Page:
I have been in private practice for more than two decades. During that period of time, I have been involved in a number of mentoring relationships — both as a mentee and a mentor.
I have learned that “forced” mentoring relationships designed by matching names on a page or making assumption about colleagues based on who should be able to help one another seldom work.
My most successful mentoring relationships have grown organically out of similar work styles, genuinely shared interests, and a clear understanding that mentoring is a two-way street.
Women in the early stages of their career who are trying to find a mentor may be guided by three important principles that have been constants in my mentoring relationships.
1. Expect to Give More Than You Get for Starters
A common mistake that mentees make at the beginning of the mentoring process is to assume that a “good” mentor will help and guide them as soon as the mentee asks. In fact, mentors who are in the best position to impact a career are incredibly busy and do not have time to help. Therefore, the mentee’s challenge is to figure out why the mentor is so busy and then find ways to take tasks off the mentor’s plate. This helps the mentee get noticed and also creates the time needed in the mentor’s schedule for the mentoring relationship to form and grow.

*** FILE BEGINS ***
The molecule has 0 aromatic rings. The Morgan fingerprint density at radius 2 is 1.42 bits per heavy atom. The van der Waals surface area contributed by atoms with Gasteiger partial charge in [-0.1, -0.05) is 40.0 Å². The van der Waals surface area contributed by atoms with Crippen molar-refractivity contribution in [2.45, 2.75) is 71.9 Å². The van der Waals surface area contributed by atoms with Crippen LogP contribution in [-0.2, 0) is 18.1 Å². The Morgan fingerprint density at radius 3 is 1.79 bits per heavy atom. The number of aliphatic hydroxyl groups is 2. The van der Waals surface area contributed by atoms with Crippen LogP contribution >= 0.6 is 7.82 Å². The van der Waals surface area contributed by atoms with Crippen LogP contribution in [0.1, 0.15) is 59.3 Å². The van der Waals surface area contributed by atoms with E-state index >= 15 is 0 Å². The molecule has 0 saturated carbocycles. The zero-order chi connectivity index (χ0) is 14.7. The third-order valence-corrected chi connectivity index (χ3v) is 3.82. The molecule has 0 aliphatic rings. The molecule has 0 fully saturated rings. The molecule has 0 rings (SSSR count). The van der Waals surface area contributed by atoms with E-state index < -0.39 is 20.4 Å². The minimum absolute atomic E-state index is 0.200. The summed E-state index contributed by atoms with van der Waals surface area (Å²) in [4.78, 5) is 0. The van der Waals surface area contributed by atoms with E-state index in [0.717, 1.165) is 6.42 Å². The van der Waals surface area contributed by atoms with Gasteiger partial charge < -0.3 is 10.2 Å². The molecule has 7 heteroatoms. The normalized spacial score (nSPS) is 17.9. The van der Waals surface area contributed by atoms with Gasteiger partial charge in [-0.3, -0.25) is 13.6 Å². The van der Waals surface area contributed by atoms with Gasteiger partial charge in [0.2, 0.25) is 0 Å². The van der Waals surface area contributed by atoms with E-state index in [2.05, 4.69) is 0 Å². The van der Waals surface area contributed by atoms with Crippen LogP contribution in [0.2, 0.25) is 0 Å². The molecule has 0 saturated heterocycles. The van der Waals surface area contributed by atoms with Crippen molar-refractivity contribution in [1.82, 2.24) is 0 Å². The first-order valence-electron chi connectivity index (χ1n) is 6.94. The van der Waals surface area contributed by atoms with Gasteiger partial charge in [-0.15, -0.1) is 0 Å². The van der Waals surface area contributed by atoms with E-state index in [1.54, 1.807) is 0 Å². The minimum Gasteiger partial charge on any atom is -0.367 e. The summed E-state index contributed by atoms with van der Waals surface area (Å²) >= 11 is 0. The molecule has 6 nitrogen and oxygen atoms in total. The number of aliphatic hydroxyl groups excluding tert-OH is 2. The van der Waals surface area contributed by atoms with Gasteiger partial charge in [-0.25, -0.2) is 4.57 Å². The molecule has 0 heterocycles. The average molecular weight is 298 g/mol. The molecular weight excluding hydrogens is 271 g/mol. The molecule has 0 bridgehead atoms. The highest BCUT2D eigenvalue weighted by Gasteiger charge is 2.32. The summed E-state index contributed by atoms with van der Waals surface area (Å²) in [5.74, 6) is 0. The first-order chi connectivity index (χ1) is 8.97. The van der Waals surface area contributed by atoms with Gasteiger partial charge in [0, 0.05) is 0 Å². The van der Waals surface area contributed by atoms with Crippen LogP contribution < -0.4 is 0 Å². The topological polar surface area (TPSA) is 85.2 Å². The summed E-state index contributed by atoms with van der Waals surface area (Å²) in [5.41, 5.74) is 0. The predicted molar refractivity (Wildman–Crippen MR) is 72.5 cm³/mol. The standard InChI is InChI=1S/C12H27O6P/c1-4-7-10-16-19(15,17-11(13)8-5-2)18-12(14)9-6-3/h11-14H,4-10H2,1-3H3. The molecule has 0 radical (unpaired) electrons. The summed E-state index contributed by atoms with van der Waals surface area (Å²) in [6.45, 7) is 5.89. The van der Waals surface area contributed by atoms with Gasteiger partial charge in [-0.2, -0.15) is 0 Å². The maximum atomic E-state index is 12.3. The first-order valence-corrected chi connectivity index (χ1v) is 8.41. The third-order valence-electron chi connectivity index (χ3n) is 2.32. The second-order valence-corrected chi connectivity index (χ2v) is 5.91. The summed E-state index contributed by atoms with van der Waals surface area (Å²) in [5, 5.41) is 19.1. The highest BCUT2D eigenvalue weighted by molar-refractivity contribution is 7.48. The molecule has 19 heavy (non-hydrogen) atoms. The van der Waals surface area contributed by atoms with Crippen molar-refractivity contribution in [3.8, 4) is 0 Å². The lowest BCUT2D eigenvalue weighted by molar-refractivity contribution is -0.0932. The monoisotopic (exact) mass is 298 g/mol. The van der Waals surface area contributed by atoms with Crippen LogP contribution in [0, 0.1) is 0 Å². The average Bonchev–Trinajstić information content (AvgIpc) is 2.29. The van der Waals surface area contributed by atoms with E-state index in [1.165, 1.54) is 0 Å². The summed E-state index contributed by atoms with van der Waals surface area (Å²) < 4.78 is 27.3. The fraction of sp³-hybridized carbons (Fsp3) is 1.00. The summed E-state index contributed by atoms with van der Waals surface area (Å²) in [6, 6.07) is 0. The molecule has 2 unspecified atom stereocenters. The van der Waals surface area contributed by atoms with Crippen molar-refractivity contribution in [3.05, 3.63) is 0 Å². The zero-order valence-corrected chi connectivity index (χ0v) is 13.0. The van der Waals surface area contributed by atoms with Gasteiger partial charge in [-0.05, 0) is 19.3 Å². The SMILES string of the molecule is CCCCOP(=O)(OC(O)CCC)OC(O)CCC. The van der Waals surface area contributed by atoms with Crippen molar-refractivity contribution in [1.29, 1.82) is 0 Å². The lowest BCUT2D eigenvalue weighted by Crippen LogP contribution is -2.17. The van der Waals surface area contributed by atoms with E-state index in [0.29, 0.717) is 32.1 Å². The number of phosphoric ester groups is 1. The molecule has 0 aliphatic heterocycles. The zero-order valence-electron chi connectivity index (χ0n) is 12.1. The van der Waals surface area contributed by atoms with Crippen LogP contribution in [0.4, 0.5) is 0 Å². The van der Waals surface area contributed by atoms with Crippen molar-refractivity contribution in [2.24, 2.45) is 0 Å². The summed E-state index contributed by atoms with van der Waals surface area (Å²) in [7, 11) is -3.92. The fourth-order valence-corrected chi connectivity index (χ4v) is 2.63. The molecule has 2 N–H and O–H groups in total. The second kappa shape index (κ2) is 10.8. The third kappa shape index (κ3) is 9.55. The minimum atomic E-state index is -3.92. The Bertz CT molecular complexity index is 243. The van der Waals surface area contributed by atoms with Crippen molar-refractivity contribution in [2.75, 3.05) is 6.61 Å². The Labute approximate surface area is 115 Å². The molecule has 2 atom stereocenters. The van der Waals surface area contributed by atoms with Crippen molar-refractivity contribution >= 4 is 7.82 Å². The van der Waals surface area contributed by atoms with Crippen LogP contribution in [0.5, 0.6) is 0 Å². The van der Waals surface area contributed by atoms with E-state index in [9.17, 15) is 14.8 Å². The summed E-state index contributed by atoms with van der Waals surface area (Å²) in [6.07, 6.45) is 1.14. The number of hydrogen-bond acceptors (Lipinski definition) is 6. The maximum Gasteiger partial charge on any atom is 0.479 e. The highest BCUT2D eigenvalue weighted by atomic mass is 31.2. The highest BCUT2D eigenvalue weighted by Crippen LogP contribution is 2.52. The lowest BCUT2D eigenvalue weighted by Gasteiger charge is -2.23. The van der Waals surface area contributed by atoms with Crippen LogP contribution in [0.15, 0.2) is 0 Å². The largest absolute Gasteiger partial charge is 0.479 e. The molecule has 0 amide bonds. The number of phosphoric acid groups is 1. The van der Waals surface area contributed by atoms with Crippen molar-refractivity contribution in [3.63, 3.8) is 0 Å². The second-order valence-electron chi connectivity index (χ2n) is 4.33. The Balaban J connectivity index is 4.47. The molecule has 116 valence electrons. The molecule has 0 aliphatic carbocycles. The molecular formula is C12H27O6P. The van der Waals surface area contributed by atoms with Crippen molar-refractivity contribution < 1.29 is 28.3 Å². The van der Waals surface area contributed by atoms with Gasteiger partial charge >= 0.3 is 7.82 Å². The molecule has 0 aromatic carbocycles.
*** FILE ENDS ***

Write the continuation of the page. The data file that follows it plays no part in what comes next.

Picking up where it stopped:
2. Be Prepared for Mentoring Conversations
Once the mentor has taken an interest, the mentee needs to think about how the mentor can assist with skills development, personal advocacy and navigation of sticky situations. The mentee will benefit most if she can clearly articulate career goals, have specific ideas about next steps for which the mentor can provide feedback, and remember that the relationship will deepen and last if the conversation includes a check-in on the mentor’s plate. There may be new (and more challenging) things that the mentee can take on simply by making the inquiry.
3. Have Fun
The best mentoring relationships are formed by genuine connections and common interests. However, many women new to the mentoring process are afraid to ask the mentor to do something fun because they do not want to further burden the mentor’s schedule. But even busy mentors like to have fun and all of them eat breakfast, lunch and dinner. In the early stages of the relationship, the mentee should devote a few minutes to find out what the mentor likes to do in her free time. Find out if she is a foodie or a rock concert junkie or a starving artist. Once the “interests intelligence” has been gathered, suggest an outing.
Most important of all, don’t be discouraged if the mentor does not immediately have time in her schedule to do it. A mentoring relationship that is working will lead to the breakfast, lunch or a spa visit eventually.